Duterte: Expats have no right to criticise me (especially religious ones)

religious

President Duterte has said that critics are welcome to criticise him — unless they are foreigners, and in particular religious ones.

Speaking in Davao City yesterday (Saturday, July 7) he said: “Every Filipino is entitled to criticise me as a matter of right. That is fine with me, but certainly not a foreigner, however holy you are. I will not allow you to do it in my country.

“After all, we’re not supposed to do it in your country.”

The ’s remarks come after the Bureau of Immigration ordered three Methodist missionaries to leave the country, including American Adam Shaw.

Also ordered to leave the Philippines for allegedly being involved in left-wing activism were Tawanda Chandiwana of Zimbabwe and Miracle Usman of Malawi.

Previously, the had revealed that he personally ordered the bureau to investigate the “disorderly conduct” of Australian nun Sister Patricia Fox. 

The 71-year-old was was arrested at her Quezon City home in April and questioned for 24 hours about her alleged involvement in political protests.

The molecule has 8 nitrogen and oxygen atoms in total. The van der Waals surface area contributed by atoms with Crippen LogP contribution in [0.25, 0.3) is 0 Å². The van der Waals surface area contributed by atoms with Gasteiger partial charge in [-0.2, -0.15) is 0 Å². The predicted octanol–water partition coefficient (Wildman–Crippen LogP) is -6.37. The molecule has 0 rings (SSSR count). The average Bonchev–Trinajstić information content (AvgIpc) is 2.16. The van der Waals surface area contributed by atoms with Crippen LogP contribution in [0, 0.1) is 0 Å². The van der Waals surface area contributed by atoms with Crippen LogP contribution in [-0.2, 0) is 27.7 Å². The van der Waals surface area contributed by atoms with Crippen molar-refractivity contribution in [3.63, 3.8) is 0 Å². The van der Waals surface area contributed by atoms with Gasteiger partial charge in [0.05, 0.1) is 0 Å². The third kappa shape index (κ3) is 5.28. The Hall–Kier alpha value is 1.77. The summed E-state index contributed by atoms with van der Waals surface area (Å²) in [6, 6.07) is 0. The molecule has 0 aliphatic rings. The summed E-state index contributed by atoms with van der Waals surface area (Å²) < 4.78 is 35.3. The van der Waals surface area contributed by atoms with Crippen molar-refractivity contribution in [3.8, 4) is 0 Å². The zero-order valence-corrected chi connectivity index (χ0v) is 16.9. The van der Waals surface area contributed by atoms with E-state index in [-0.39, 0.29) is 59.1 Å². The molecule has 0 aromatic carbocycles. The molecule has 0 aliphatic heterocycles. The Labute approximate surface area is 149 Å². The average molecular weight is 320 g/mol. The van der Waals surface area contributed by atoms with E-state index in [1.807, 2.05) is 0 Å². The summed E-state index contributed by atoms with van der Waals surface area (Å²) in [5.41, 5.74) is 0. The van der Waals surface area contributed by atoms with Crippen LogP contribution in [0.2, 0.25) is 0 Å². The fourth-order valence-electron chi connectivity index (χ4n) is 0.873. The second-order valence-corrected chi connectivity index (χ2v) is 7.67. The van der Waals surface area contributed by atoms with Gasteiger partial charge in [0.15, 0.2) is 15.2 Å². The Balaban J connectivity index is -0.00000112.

On April 23 the bureau ordered her to leave the Philippines within 30 days. However, the Department of Justice later allowed her to stay in the country pending an appeal.

In his speech yesterday, the president added: “When you criticise me, do not use the platform of God. There is a clear cut between and governance. You cannot use God to criticise me.”

Previously, in a speech in Davao on Friday, the president pledged to if anybody could prove the existence of god. 

In recent weeks he has risked the ire of his country’s Catholic majority by questioning God’s wisdom, going so far as to call him a “stupid son-of-a-bitch”.

In Friday’s speech he took issue with the concept of original sin, which he said taints even babies and can only be removed through a paid-for church baptism.

He asked: “Where is the logic of God there?”

He also said that if there’s “one witness” who can prove, perhaps with a picture or a selfie, that a human was “able to talk and to see God” he would immediately resign.